THE BATTLE OF EL GUETTAR - Jean Paul Pallud tells how in mid-February 1943 the Axis forces launched a strong counter-attack against the US II Corps in south-western Tunisia. The 1st Armored Division's counter-moves ended in a complete disaster, the division losing two of its tank battalions in two days, with over 2,500 American soldiers being taken prisoner on February 16 and 17. After 22 days of tough fighting at El Guettar the US Army were regenerated after its unfortunate setback. Now under George S Patton's energetic command, the self-confidence and offensive spirit of the 1st Armored and 1st Infantry Divisions returned and the 9th Infantry Division had gone from being a green, inexperienced outfit to a combat-experienced and able fighting unit. POW Camp No. 13 at Murchison - From April 1941 to January 1947, the Australian town of Murchison, 165 kilometres north of Melbourne in the state of Victoria, was home to Australian Prisoner of War Camp No. 13. Built to accommodate 4,000 inmates, the camp in time came to house some 2,100 Italian, 1,300 German and from August 1944, 185 Japanese prisoners, while another several hundred Italians and Germans worked in various affiliated outstations. David Mitchelhill-Green tells the story. Putting a Name to a Face - Among the stills that Jean Paul Pallud chose to include in his book Battle of the Bulge Then and Now published in 1984 was a shot of an unknown GI. He remained unnamed for another two decades until 2005 when American researcher Norman S. Lichtenfeld traced him in New Jersey and put a name to his face: George E. Shomo. From the Editor - Readers' letters and follow-up stories on previous issues.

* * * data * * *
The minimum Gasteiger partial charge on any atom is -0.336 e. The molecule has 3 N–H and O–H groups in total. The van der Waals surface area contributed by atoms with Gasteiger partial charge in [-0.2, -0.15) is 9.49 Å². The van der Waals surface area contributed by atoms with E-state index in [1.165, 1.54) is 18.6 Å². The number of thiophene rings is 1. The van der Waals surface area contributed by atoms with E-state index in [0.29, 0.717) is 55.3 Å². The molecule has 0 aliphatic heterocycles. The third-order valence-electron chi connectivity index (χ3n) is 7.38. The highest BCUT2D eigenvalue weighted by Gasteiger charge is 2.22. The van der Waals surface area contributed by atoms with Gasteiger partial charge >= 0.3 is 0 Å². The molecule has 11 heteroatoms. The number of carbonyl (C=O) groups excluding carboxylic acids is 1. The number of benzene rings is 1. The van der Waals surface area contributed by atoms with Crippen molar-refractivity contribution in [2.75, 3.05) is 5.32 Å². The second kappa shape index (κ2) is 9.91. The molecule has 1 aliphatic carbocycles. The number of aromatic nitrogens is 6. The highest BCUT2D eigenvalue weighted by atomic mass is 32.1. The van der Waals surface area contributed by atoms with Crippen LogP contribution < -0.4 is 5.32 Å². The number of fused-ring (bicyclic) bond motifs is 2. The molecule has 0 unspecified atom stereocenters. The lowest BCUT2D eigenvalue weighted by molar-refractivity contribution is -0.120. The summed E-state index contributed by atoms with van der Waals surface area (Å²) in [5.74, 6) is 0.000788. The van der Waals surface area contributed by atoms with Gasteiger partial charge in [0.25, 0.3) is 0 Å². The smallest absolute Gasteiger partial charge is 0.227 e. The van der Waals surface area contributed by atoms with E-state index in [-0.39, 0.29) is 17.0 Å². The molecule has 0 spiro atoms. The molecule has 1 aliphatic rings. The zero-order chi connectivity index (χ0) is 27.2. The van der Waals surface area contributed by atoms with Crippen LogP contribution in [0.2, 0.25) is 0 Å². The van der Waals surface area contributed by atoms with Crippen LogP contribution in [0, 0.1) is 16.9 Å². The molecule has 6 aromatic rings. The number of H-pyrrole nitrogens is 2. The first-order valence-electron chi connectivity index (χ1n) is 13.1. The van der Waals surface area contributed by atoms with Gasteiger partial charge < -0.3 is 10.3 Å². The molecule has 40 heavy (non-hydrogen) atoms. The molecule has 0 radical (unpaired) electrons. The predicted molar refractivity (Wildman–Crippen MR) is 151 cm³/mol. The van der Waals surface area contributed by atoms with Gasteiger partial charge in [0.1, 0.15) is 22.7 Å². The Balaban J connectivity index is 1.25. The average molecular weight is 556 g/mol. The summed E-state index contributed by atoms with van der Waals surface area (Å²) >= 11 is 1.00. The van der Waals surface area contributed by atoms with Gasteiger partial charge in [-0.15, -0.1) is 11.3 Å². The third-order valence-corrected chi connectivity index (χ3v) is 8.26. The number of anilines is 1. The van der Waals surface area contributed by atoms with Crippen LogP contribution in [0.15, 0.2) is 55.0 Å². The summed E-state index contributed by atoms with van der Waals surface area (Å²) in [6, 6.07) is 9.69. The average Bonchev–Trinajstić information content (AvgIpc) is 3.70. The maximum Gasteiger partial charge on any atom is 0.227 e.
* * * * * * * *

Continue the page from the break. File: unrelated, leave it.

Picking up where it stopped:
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For over 40 years, After the Battle has been presenting the history of the world's conflicts through 'then and now' comparison photographs. From the Zulu wars, through the First and Second World Wars; to the Falklands, all are researched on the actual battlefield to show how they appear today.

Our quarterly magazine concentrates on the Second World War, the comparison photographs adding a new dimension to recent history. As well as major battles, local actions are explored and other features include the recovery of aircraft and vehicles on land and sea, the making of war films and the preservation of military artefacts.

Published quarterly on the 15th of February, May, August and November, each issue contains 56 pages of text, uncluttered by advertisements, with an average of over 150 photographs.

As a subscriber you'll receive the following benefits:


•  A discount off the RRP of your magazine
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You'll receive 4 issues during a 1 year After The Battle magazine subscription.

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After The Battle

Always something fascinating! ... Reviewed Monday, 31 August 2020
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After The Battle

Excellent! However, I would like to see some articles about the East European theater of operations. Reviewed Saturday, 15 August 2020

Full of historical information

Great magazines for both young and old Reviewed Wednesday, 17 July 2019
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The Best Then & Now Military History Magazine

After the Battle began as a project in 1973 just 28 years after the end of WW2, the first issue was launched at the start of 1975 from that research. The magazine spawned into a world leading military history magazine. I recall reading archived issues of the magazine my mates father had collected, many years later you can download current and archived issues all the way back to the original. Although not focused exclusively on WW2, it is predominately a WW2 history magazine and still the best out there, highly recommended. Reviewed Monday, 1 October 2018